Petersburg’s Fire Department is planning to offer a Community Emergency Response Team, or CERT, training this year. The program would teach residents how to support officials during a disaster or emergency.
Logan Stolpe is a volunteer firefighter in Petersburg. He used to oversee CERT programs as part of his job for the Alaska state Division of Homeland Security and Emergency Management. He talked with KFSK’s Rachel Cassandra about the program.
Logan Stolpe: The CERT program came into existence after a large earthquake in California. And the point of the program was to get volunteers that were able to help respond and take care of themselves and their families. But then be kind of like auxiliary responders to help out in a large scale disaster where traditional first responder resources were overwhelmed. And these people can help do some of the tasks that would make the response a little bit more efficient. One thing that first responders and emergency management sees in disasters is a lot of folks really want to help out which is great. But in a disaster, unless you’re donating cash, it’s really hard to put people to use. So this program will help build an organizational structure and training requirement for folks so that it’s a lot easier to employ them in a large-scale disaster. The first responders will know that these people have a certain amount of training, they’ll have relationships with them. So they know kind of what their strengths are, what type of skills they have to employ in a response.
Rachel Cassandra: So what are some examples of the training that people might get in a program like this?
LS: As part of the CERT curriculum, a few things that you’ll learn are basic medical disaster operations—so that’s basic first aid, things like how to maintain an open airway, how to stop bleeding, some basic first aid, like cleaning wounds and types of things like that. Also, there’s disaster psychology—so it goes into a little bit of how people react to disasters, and how to do that kind of mental first aid. There’s light search and rescue as part of that, as well as how to identify a building that might be compromised in some way and too risky to go in. Or, how to look for signs that there are people in there, how to effectively search a building to make sure that you’re covering all the area. Fire safety is one of those: recognizing what level of fire that you’re equipped to fight and getting some training and experience with using fire extinguishers and knowing how to properly use them.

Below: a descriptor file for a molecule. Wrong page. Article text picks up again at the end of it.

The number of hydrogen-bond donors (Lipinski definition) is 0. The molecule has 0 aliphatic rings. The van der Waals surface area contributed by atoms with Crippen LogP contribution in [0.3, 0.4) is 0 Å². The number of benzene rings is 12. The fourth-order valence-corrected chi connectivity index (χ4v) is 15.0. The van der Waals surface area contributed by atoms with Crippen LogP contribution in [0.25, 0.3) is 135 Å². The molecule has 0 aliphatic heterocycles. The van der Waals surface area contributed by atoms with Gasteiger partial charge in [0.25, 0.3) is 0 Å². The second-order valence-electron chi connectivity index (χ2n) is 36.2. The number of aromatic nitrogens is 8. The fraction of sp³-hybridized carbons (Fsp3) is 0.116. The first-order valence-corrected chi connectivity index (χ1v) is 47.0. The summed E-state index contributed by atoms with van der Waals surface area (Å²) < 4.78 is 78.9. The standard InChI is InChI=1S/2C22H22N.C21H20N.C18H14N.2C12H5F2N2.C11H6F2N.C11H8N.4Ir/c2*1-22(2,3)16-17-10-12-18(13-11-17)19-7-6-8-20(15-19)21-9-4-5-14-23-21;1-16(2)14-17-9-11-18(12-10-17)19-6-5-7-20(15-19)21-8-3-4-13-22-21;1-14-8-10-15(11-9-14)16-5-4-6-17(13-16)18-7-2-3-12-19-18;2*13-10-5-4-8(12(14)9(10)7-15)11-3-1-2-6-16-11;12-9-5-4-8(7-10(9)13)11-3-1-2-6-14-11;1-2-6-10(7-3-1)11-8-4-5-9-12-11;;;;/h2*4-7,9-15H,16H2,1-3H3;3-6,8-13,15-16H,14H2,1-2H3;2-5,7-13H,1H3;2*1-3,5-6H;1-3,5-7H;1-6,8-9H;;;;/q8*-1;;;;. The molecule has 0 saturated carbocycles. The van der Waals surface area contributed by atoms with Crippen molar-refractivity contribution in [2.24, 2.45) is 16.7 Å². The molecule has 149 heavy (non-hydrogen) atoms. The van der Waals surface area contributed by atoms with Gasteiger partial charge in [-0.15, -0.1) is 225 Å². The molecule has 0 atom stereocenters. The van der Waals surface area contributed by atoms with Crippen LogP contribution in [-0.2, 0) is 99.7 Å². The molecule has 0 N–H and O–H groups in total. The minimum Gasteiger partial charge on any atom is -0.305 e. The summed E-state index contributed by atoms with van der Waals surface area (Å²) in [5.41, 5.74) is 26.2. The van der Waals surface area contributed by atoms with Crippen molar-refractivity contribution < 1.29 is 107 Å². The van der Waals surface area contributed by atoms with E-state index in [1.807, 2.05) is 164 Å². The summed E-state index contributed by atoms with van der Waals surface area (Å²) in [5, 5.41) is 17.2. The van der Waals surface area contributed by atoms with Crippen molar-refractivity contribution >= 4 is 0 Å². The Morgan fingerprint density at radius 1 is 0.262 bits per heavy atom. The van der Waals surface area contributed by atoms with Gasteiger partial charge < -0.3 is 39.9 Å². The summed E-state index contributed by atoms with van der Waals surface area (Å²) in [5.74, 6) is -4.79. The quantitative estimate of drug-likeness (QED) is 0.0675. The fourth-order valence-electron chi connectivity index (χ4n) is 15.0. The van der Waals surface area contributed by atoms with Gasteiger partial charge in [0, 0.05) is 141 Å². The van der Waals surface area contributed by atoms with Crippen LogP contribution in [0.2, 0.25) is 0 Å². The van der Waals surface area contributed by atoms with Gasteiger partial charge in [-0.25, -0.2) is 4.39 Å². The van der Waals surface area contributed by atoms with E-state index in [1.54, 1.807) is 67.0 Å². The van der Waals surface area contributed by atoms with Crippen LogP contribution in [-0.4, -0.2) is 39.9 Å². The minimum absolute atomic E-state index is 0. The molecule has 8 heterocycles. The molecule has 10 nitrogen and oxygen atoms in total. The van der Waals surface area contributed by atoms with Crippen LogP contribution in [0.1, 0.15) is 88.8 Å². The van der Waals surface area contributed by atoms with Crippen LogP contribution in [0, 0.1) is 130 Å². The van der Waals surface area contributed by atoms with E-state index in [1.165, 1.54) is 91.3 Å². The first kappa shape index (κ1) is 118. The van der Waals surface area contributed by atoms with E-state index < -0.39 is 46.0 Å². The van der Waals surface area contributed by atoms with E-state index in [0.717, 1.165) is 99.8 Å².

RC: Do you know anything about, in Petersburg, what the requirements of this course would be?
LS: Yeah, so the CERT training is about 24 hours long. One kind of normal way to do that is over three days. An instructor would come down, which includes kind of a classroom setting part to it. And then also, a skills part where you’re actually doing all the things that you’re talking about in the class. There are different options, depending on the interest and what people’s schedules are and what they want. Because some of that classroom stuff you can do online.
RC: In a disaster or an emergency, what kinds of tasks would people be able to help with?
LS: There’s been a few pretty successful CERT teams around the state: Fairbanks, I can think is one, and then also Willow is another one that had been—have had really active CERT teams. A couple of the things that they have done: they were active in the COVID disaster emergency, helping set up and take down testing sites and doing traffic control for that. The Fairbanks team was very active. And I think the Willow team was also very active during wildfires and they’re helping do traffic control, setting up.
And you know, it’s always hard to tell during a disaster what exactly is going to happen, but things that I could imagine being useful in Petersburg: say there’s a large landslide or something like that, and there’s a need for some type of warming shelter. CERT members can help staff that. Also the teams, as kind of just regular activities- They’ll get involved in different community events that are not necessarily disasters, but you know, you could help out at say, the “Løp the Loop” at Fourth of July. Maybe they could have a stand handing out water or whatever to racers or different kinds of activities like that.
For people interested in the program, there will be an information session on February 26th in Petersburg’s Borough Assembly chambers. It will also be accessible by Zoom.